Inspirational Sophie receives special award

Jordanstown girl Sophie Hanvey (right) receives her People Like You Award from UTV's Sarah Travers. Pic by Simon Graham, Harrisons
Jordanstown girl Sophie Hanvey (right) receives her People Like You Award from UTV's Sarah Travers. Pic by Simon Graham, Harrisons
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Jordanstown girl Sophie Hanvey was the star of UTV’s Magazine programme recently as she received a People Like You Award from presenter Sarah Travers.

The 21-year-old had secretly been nominated for the award by Gayle Baird from the Child Brain Injury Trust.

“When we saw that nominations were open for this year and that UTV were looking for special people, we immediately thought of Sophie,” Gayle explained. “She has been through so much and achieved so much that she is an inspiration to others.”

Sophie suffered from large cranial aneurysm in December 2005 at the age of 13, and due to bleeding on her brain and the surgery required she was left with an acquired brain injury (ABI).

“People rarely think of a stroke happening to someone so young, but it does happen to people of all ages and is more common in children than you might think,” Gayle continued. “That child may then face the rest of their life with a brain injury and all the challenges that brings.”

Since then, Sophie has had additional health problems and regularly suffers from headaches and extreme fatigue, making it difficult for her to carry out normal daily activities.

Despite her health problems, Sophie has taken on a number of part-time jobs alongside studying for a degree in Sports Science. She works in the VIVO Essentials store in Jordanstown, which is owned by family friends Linda and Peter Stewart.

“When Sophie was initially discharged from hospital the family didn’t know where to turn. Sophie’s parents, Lyn and Trevor, found out about the Child Brain Injury Trust and got in touch,” Gayle said. “We were able to provide family support, awareness sessions in school and to develop strategies to help Sophie. For many children returning to school can be very hard. Maintaining friendships is difficult as children struggle to come to terms with the changes in their friend since the brain injury. Bullying is common in situations like this and can be improved through peer support sessions.”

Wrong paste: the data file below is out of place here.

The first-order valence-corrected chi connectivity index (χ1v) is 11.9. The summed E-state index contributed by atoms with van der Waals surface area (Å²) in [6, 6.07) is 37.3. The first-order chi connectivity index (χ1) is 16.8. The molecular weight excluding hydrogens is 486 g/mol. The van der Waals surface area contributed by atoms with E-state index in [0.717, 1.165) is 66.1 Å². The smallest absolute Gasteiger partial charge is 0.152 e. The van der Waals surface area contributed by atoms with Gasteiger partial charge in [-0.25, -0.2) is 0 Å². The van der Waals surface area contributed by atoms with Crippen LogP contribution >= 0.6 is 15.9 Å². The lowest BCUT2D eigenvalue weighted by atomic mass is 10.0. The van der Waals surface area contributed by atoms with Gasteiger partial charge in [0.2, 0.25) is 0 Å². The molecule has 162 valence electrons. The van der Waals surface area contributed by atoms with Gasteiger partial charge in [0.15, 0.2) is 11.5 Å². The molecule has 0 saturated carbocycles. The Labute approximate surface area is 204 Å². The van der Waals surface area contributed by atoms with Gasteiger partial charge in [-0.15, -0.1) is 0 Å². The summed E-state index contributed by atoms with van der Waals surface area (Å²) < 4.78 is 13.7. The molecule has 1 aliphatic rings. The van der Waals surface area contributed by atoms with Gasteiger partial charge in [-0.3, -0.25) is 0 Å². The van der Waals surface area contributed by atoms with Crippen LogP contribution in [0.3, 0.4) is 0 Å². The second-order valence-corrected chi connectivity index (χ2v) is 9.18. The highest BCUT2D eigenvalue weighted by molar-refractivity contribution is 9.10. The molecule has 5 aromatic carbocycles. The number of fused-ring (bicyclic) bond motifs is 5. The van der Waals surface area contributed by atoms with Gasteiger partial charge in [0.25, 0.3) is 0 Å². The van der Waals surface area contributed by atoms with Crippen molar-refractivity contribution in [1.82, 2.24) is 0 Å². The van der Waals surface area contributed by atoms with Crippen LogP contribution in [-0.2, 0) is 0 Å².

Sophie, who has always been really sporty, completed a sponsored triathlon in 2011 under the name “Because I can”. She wants to encourage people to try to do things they don’t think they can do.

“Following my brain injury, the focus was on what I could not do. I decided to concentrate on what I could achieve. Through the help and support of the Child Brain Injury Trust, I progressed with my education and am currently in my final year of university,” Sophie commented.

The Hanvey family are great supporters of the Child Brain Injury Trust and have raised thousands of pounds for the charity.

“My family and I are so grateful to the charity and I hope to continue my fundraising work to assist their work and to raise awareness of ABI,” Sophie added.

For more information about the Child Brain Injury Trust log on to www.childbraininjurytrust.co.uk